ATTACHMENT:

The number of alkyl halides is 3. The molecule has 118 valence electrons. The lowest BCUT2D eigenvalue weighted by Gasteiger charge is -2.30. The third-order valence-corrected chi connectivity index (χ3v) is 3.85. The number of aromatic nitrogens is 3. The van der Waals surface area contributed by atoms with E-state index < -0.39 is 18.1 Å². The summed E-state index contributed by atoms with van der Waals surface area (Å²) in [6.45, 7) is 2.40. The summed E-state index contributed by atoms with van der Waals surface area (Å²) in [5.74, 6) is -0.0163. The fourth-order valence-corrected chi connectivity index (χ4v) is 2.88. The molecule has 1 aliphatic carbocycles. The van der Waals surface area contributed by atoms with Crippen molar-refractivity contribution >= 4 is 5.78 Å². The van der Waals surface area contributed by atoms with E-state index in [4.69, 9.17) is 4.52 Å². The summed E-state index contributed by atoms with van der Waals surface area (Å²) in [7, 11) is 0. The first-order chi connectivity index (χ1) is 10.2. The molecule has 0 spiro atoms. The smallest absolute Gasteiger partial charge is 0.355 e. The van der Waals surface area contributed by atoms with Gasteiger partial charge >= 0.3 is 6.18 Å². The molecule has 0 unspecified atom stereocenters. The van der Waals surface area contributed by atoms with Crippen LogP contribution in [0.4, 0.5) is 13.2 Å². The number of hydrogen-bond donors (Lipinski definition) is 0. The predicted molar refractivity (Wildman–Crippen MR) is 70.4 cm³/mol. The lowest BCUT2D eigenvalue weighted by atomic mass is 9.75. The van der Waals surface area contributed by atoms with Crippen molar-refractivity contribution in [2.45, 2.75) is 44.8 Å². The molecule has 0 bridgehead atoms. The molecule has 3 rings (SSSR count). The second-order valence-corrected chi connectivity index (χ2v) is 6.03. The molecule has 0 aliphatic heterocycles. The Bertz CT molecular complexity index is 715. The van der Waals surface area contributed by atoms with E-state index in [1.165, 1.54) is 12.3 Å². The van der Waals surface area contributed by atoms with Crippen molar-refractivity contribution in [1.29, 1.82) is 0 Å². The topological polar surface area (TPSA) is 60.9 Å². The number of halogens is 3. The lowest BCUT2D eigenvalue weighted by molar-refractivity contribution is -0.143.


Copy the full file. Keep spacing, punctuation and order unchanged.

The number of alkyl halides is 3. The molecule has 118 valence electrons. The lowest BCUT2D eigenvalue weighted by Gasteiger charge is -2.30. The third-order valence-corrected chi connectivity index (χ3v) is 3.85. The number of aromatic nitrogens is 3. The van der Waals surface area contributed by atoms with E-state index < -0.39 is 18.1 Å². The summed E-state index contributed by atoms with van der Waals surface area (Å²) in [6.45, 7) is 2.40. The summed E-state index contributed by atoms with van der Waals surface area (Å²) in [5.74, 6) is -0.0163. The fourth-order valence-corrected chi connectivity index (χ4v) is 2.88. The molecule has 1 aliphatic carbocycles. The van der Waals surface area contributed by atoms with Crippen molar-refractivity contribution >= 4 is 5.78 Å². The van der Waals surface area contributed by atoms with E-state index in [4.69, 9.17) is 4.52 Å². The summed E-state index contributed by atoms with van der Waals surface area (Å²) in [7, 11) is 0. The first-order chi connectivity index (χ1) is 10.2. The molecule has 0 spiro atoms. The smallest absolute Gasteiger partial charge is 0.355 e. The van der Waals surface area contributed by atoms with Gasteiger partial charge >= 0.3 is 6.18 Å². The molecule has 0 unspecified atom stereocenters. The van der Waals surface area contributed by atoms with Crippen LogP contribution in [0.4, 0.5) is 13.2 Å². The number of hydrogen-bond donors (Lipinski definition) is 0. The predicted molar refractivity (Wildman–Crippen MR) is 70.4 cm³/mol. The lowest BCUT2D eigenvalue weighted by atomic mass is 9.75. The van der Waals surface area contributed by atoms with Crippen molar-refractivity contribution in [2.45, 2.75) is 44.8 Å². The molecule has 0 bridgehead atoms. The molecule has 3 rings (SSSR count). The second-order valence-corrected chi connectivity index (χ2v) is 6.03. The molecule has 0 aliphatic heterocycles. The Bertz CT molecular complexity index is 715. The van der Waals surface area contributed by atoms with E-state index in [1.165, 1.54) is 12.3 Å². The van der Waals surface area contributed by atoms with Crippen molar-refractivity contribution in [1.29, 1.82) is 0 Å². The topological polar surface area (TPSA) is 60.9 Å². The number of halogens is 3. The lowest BCUT2D eigenvalue weighted by molar-refractivity contribution is -0.143.